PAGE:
Colonel Andrew Williams, USAF, who wrote an incredible article on the importance of the commander’s ability to overturn court-martial findings, and who was (and still is?) the Staff Judge Advocate to Lieutenant General Susan Helms, USAF, gets some attention from James Taranto’s Best of the Web column in the Wall Street Journal.

We’ve been following the developing story (see here, here, and here) of Lt Gen Helms, who counts among her many accomplishments numerous trips to outer space, history’s longest spacewalk, and a nomination to serve as vice commander of the Air Force Space Command that was placed on “permanent hold” by Senator Claire McCaskill because Lt Gen Helms granted clemency in the sexual assault court-martial of Capt Herrera (reducing his conviction of aggravated sexual assault to a conviction of indecent acts).

Taranto writes:

Meet Col. Andrew Williams, a judge advocate at California’s Vandenberg Air Force Base. He was the legal adviser in question, and he would like to set the record straight. He asks that we include the disclaimer “that I am speaking in my personal capacity–not on behalf of the Air Force.” Here is his side of the story:

And a piece of Col Williams’ story:

True, neither of us was present at trial. The dynamics of the courtroom, including the witnesses’ demeanors, could not be captured in the record of trial. But the nonverbals should not be given too much weight when they are not observed by a proper jury. It is here that the potential for error is at its greatest. Properly constituted juries can be trusted to make value judgments about witnesses; the same cannot always be said of court-martial panels, which is why Congress provided the safeguards it now threatens to take away. Gen. Helms exercised her independent, professional judgment in reviewing Capt. Herrera’s case. Her integrity–and the law–required she make the right decision as she saw it.

Perhaps some people do not know that the court-martial is a tool of the commander and not a regular court of law, or that the court-martial panel that convicted Capt. Herrera was not a jury. There are also other critical differences between military tribunals and civilian courts. All of these differences may explain why some have not understood General Helms’s actions. But members of Congress familiar with the case should know better.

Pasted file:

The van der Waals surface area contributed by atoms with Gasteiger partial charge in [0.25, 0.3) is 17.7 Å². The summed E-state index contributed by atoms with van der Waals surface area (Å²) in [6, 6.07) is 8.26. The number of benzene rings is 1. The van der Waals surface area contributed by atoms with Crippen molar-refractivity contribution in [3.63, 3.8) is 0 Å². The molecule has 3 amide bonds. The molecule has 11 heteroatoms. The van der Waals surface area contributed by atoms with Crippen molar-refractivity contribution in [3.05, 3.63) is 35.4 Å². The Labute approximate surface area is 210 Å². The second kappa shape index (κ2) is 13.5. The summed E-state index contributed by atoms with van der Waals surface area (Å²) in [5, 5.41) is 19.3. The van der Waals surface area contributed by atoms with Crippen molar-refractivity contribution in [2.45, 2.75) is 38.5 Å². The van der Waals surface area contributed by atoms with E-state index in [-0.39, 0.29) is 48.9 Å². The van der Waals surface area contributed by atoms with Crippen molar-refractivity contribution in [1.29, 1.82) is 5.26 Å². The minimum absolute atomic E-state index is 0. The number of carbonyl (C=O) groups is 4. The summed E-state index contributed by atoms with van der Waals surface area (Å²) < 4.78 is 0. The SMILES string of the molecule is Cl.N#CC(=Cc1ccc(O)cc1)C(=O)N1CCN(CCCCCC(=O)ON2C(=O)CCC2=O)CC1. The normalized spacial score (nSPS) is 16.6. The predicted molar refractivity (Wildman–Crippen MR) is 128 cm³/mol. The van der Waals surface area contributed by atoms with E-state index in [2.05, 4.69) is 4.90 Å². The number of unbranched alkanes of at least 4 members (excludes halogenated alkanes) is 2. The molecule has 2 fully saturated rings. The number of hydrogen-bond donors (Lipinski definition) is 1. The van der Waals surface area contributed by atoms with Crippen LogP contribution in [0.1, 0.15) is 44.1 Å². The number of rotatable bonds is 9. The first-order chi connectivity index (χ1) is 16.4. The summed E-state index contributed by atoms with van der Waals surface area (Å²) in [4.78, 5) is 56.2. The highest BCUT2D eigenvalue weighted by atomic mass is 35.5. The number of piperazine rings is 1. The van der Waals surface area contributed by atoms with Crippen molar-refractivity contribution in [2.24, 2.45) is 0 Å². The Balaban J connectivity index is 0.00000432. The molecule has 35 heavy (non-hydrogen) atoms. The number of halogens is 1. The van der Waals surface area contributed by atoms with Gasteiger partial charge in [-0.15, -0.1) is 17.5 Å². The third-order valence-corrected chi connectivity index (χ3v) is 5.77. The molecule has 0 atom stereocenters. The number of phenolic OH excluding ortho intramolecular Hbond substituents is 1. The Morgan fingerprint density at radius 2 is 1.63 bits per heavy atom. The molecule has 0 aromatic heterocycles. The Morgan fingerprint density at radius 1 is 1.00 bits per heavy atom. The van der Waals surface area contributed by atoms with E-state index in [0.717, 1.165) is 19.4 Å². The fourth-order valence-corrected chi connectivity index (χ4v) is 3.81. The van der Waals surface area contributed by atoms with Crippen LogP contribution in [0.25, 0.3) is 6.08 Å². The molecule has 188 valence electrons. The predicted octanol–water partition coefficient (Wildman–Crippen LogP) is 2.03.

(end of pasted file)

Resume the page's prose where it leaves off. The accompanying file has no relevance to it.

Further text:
3 Responses to “James Taranto meets Colonel Williams”

  1. Michael A says:

    I hate to be nit-picky, because I really did like the paper COL Williams’ wrote. However, this part of the WSJ article concerns me:
     
    “Gen. Helms’s review was for a very different purpose. She examined the case for its factual sufficiency. It was her statutory duty to do so. The fact that she was performing a statutory duty is important, because she has been unfairly criticized for exercising her “discretion” as if she had injected herself into a situation that was none of her business. Nothing could be further from the truth.”
     
    We know though, that Article 60 does not require the convening authority to act on findings, only on sentence. Art. 60(c)(3).  Further, the express terms of RCM 1107(b)(1) state that the CA is not required to review the case for factual sufficiency.  Finally, the convening authority, as part of her post-trial review, is not even required to look at the record of trial at all. RCM 1107(b)(3)(A).
     
    As a practical and prudential matter, it makes sense to thoroughly review the record of trial before setting aside a panel verdict. However, there is nothing in Article 60 that requires the convening authority to do so, at least by my read of it. I think that’s why so many senators are trying to take it down.

  2. ContractLawyer says:

    SJAs and convening authorities would rarely set foot in the court room.  
    Should SJAs attend courts-martial?  How about non-SJA Colonels?  Does it matter if it is a case with members?  
    The current ACU uniform has no branch insignia, so this would mean that members would not know if a COL in ACUs is a JAG or not; Or does it not matter?  May a JAG COL outside the chain of command who is not the SJA attend a session with members?

  3. k fischer says:

    Michael A, 
     
    Good points, which made me break out the old MCM to verify.  When talking about changing laws, failing to be nit-picky is likely to result in the proverbial clusterrrrrr………goat rope.